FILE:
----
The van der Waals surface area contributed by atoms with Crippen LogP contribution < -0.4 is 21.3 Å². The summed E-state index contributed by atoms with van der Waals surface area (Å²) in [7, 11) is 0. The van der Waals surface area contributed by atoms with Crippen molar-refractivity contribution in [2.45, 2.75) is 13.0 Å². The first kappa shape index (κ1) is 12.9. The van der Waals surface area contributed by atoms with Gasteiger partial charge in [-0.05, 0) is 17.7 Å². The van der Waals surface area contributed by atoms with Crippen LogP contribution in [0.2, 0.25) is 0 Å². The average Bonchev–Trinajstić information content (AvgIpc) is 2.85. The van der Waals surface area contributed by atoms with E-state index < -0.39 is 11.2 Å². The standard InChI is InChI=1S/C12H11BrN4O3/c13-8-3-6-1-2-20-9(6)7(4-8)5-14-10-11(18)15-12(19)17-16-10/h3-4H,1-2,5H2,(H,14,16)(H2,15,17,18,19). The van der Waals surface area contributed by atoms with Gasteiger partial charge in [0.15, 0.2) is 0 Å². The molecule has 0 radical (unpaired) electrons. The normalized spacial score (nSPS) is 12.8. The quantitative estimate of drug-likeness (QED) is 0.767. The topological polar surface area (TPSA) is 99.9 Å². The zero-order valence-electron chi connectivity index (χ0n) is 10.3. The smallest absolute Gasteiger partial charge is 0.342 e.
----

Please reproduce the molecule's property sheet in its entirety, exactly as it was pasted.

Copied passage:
The van der Waals surface area contributed by atoms with Crippen LogP contribution < -0.4 is 21.3 Å². The summed E-state index contributed by atoms with van der Waals surface area (Å²) in [7, 11) is 0. The van der Waals surface area contributed by atoms with Crippen molar-refractivity contribution in [2.45, 2.75) is 13.0 Å². The first kappa shape index (κ1) is 12.9. The van der Waals surface area contributed by atoms with Gasteiger partial charge in [-0.05, 0) is 17.7 Å². The van der Waals surface area contributed by atoms with Crippen LogP contribution in [0.2, 0.25) is 0 Å². The average Bonchev–Trinajstić information content (AvgIpc) is 2.85. The van der Waals surface area contributed by atoms with E-state index < -0.39 is 11.2 Å². The standard InChI is InChI=1S/C12H11BrN4O3/c13-8-3-6-1-2-20-9(6)7(4-8)5-14-10-11(18)15-12(19)17-16-10/h3-4H,1-2,5H2,(H,14,16)(H2,15,17,18,19). The van der Waals surface area contributed by atoms with Gasteiger partial charge in [0.15, 0.2) is 0 Å². The molecule has 0 radical (unpaired) electrons. The normalized spacial score (nSPS) is 12.8. The quantitative estimate of drug-likeness (QED) is 0.767. The topological polar surface area (TPSA) is 99.9 Å². The zero-order valence-electron chi connectivity index (χ0n) is 10.3. The smallest absolute Gasteiger partial charge is 0.342 e.